NASA Just Revealed Stunning Images of Earth's Biggest Waves Caught from Space
“So magnificent," they're visible from space.
They're waves so big they can be seen from space—and NASA just released satellite imagery of this lesser-known natural phenomenon. The agency has captured the world's "tallest, longest, fastest, and heaviest waves" around the globe, and even if you're not a surfer, it's an interesting look at how our planet works. Read on to find out more.
NASA revealed the satellite-taken images in a video. They record Earth's tallest waves crashing into the coast of Portugal and the fastest wave racing into Hawaii. The world's tallest and longest waves were also recorded—in Tahiti and Peru, respectively. Keep reading to learn more and see the video.
"There are some places where these waves are so magnificent, they can be seen from space," the video's narrator says. "With the broad perspective of satellites, we can see how these iconic waves develop into the world's tallest, longest, fastest, and heaviest." In Hawaii, for example, summer storms create extremely fast waves known as "freight trains" off the coast of Maui. This is caused by the "dramatic transition of the seafloor from deep water to shallow."
In Portugal, "waves are magnified and focused by a deep underwater canyon that comes to an end at Nazaré Bay," the video's narrator says. The waves also can get their punch from far-away storms. A Portuguese surfer reportedly rode a wave that was more than 100 feet tall.
Tahiti is known as a remote escape, and its distance from other land creates some terrific waves. "The swells from storms thousands of miles away often travel unimpeded across the South Pacific toward the southern coast," the narrator says in the video. "These southwesterly swells carry energy across the deep, open ocean until crashing into the very shallow reef off Teahupo'o."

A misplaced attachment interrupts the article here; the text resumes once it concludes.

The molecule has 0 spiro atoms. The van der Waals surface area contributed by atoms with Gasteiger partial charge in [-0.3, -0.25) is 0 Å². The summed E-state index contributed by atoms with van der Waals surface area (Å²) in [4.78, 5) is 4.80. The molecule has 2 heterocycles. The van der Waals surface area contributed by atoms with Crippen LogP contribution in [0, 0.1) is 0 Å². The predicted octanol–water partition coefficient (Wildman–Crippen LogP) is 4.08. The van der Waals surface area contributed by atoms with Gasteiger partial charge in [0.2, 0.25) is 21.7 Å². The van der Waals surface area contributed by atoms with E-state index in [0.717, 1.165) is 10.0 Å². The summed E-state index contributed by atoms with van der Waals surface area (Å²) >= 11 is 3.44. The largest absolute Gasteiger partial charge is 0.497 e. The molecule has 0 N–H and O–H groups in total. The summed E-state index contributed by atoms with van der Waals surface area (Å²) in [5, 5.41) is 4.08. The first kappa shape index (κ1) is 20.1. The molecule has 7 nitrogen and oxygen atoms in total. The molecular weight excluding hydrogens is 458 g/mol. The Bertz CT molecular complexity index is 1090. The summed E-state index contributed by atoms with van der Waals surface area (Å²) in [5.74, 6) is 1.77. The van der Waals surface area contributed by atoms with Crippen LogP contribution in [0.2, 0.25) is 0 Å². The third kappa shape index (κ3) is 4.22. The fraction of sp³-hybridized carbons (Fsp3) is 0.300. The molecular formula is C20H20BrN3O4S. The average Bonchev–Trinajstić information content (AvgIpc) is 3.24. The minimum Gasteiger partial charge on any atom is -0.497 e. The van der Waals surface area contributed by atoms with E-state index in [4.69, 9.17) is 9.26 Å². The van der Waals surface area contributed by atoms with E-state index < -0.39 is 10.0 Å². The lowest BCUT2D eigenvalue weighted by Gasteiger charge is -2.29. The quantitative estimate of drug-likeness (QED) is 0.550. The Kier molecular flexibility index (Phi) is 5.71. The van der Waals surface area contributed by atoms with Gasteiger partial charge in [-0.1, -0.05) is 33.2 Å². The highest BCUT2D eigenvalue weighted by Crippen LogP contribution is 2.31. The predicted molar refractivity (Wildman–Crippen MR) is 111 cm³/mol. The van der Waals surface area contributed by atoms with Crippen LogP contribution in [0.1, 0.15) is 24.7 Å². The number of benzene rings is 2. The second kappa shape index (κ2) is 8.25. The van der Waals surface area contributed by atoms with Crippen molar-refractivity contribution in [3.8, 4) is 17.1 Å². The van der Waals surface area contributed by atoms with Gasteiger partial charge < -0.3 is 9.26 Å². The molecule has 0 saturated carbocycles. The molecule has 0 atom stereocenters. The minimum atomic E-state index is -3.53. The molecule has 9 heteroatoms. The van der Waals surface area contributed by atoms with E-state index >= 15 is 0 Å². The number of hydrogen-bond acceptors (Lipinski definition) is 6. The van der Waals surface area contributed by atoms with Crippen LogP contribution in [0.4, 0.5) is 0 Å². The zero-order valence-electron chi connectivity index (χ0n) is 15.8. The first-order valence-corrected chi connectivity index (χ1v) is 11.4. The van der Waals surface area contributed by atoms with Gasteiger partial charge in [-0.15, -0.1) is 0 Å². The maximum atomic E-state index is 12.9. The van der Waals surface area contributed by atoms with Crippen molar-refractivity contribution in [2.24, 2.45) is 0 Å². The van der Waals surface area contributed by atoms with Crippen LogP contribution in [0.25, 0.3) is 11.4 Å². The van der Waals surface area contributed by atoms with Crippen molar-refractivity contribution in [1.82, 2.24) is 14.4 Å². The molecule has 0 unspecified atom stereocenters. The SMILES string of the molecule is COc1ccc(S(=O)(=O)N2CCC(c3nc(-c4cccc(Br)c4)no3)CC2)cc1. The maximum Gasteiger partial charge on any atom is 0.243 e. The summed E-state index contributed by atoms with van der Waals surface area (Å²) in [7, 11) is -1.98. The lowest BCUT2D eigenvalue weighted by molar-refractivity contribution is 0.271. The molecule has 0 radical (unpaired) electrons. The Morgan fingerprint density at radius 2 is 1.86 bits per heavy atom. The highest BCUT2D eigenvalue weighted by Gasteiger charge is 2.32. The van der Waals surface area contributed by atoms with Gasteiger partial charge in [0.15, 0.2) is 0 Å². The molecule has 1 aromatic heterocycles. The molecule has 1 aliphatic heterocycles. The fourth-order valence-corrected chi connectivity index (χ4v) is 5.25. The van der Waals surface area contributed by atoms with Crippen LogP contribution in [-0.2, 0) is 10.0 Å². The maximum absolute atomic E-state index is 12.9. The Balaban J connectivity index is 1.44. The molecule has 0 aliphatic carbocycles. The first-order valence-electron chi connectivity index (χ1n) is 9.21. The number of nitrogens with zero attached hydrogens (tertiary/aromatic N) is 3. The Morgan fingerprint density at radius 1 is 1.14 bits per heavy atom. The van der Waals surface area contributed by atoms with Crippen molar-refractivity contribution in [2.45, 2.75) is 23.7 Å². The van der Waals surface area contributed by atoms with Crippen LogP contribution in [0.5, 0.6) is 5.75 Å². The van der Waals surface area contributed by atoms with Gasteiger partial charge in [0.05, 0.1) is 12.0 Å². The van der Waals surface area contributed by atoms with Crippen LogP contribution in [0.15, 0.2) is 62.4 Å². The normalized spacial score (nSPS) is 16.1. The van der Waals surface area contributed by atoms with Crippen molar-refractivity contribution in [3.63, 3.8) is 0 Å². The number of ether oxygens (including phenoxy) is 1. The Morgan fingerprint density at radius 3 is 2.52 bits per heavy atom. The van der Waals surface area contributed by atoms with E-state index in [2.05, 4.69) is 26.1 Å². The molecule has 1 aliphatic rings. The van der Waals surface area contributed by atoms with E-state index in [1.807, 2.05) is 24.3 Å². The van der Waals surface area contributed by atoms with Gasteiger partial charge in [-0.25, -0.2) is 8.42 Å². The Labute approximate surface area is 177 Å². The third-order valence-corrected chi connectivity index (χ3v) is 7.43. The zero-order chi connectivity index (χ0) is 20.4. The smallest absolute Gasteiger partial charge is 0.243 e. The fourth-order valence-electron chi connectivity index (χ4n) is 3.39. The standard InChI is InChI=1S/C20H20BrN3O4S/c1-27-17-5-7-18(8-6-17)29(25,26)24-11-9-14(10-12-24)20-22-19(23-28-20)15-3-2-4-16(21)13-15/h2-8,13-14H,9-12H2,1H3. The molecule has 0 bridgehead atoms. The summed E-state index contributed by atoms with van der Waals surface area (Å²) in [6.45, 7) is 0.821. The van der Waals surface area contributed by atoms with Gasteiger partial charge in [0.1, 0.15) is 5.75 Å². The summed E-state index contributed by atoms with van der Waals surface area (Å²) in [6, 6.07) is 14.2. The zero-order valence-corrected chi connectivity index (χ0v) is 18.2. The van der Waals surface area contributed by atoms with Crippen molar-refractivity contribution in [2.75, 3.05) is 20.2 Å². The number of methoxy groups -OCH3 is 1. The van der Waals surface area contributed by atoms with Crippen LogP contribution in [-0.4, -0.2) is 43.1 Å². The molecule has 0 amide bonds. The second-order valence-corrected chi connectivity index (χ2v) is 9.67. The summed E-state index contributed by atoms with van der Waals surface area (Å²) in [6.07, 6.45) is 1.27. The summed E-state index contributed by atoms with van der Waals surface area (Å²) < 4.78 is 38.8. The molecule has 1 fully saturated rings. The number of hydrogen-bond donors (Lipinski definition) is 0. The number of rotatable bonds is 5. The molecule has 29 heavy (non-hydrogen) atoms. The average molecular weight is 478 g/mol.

According to NASA, in Peru, the long waves at Chicama are influenced by the shape of the land. "Waves arriving from the open Pacific roll nearly parallel to this part of Peru's coastline," the video's narrator said. "They start to roll up at a cape that juts into the Pacific. Then they progressively break at a series of four points along the shoreline." When the conditions are right, surfers can ride the waves at Chicama for minutes at a time. "All of these iconic waves are shaped by the unique features of our oceans and coasts," the agency notes. "There are many other coasts with waves revered by surfers. Given the vastness of Earth, there are probably a few more to be discovered."